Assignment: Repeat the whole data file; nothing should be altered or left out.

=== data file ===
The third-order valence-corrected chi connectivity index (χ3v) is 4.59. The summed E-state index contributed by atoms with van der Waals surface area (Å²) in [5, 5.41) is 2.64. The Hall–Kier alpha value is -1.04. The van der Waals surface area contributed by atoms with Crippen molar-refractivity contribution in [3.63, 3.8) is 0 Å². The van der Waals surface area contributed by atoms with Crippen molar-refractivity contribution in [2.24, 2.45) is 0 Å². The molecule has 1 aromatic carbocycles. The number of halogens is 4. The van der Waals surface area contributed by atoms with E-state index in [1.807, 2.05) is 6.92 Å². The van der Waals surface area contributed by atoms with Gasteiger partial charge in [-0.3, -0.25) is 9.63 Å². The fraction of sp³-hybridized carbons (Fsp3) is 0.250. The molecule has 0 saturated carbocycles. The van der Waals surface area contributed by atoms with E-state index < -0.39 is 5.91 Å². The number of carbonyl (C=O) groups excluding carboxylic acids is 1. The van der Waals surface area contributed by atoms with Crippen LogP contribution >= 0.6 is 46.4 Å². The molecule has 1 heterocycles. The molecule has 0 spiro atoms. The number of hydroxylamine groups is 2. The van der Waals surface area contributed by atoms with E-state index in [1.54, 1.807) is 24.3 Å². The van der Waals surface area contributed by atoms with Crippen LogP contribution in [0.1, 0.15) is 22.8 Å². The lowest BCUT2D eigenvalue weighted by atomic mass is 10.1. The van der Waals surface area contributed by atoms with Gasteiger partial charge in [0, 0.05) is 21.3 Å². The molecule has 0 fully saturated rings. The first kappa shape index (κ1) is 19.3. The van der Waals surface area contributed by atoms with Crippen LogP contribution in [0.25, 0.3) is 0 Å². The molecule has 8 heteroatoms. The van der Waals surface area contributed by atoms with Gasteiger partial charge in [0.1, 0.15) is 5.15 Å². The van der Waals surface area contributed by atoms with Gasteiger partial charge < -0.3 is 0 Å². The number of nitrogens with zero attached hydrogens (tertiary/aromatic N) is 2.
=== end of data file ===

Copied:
The third-order valence-corrected chi connectivity index (χ3v) is 4.59. The summed E-state index contributed by atoms with van der Waals surface area (Å²) in [5, 5.41) is 2.64. The Hall–Kier alpha value is -1.04. The van der Waals surface area contributed by atoms with Crippen molar-refractivity contribution in [3.63, 3.8) is 0 Å². The van der Waals surface area contributed by atoms with Crippen molar-refractivity contribution in [2.24, 2.45) is 0 Å². The molecule has 1 aromatic carbocycles. The number of halogens is 4. The van der Waals surface area contributed by atoms with E-state index in [1.807, 2.05) is 6.92 Å². The van der Waals surface area contributed by atoms with Gasteiger partial charge in [-0.3, -0.25) is 9.63 Å². The fraction of sp³-hybridized carbons (Fsp3) is 0.250. The molecule has 0 saturated carbocycles. The van der Waals surface area contributed by atoms with E-state index < -0.39 is 5.91 Å². The number of carbonyl (C=O) groups excluding carboxylic acids is 1. The van der Waals surface area contributed by atoms with Crippen LogP contribution >= 0.6 is 46.4 Å². The molecule has 1 heterocycles. The molecule has 0 spiro atoms. The number of hydroxylamine groups is 2. The van der Waals surface area contributed by atoms with E-state index in [1.54, 1.807) is 24.3 Å². The van der Waals surface area contributed by atoms with Crippen LogP contribution in [0.1, 0.15) is 22.8 Å². The lowest BCUT2D eigenvalue weighted by atomic mass is 10.1. The van der Waals surface area contributed by atoms with Gasteiger partial charge in [0, 0.05) is 21.3 Å². The molecule has 0 fully saturated rings. The first kappa shape index (κ1) is 19.3. The van der Waals surface area contributed by atoms with Crippen LogP contribution in [0.25, 0.3) is 0 Å². The molecule has 8 heteroatoms. The van der Waals surface area contributed by atoms with Gasteiger partial charge in [0.1, 0.15) is 5.15 Å². The van der Waals surface area contributed by atoms with Gasteiger partial charge < -0.3 is 0 Å². The number of nitrogens with zero attached hydrogens (tertiary/aromatic N) is 2.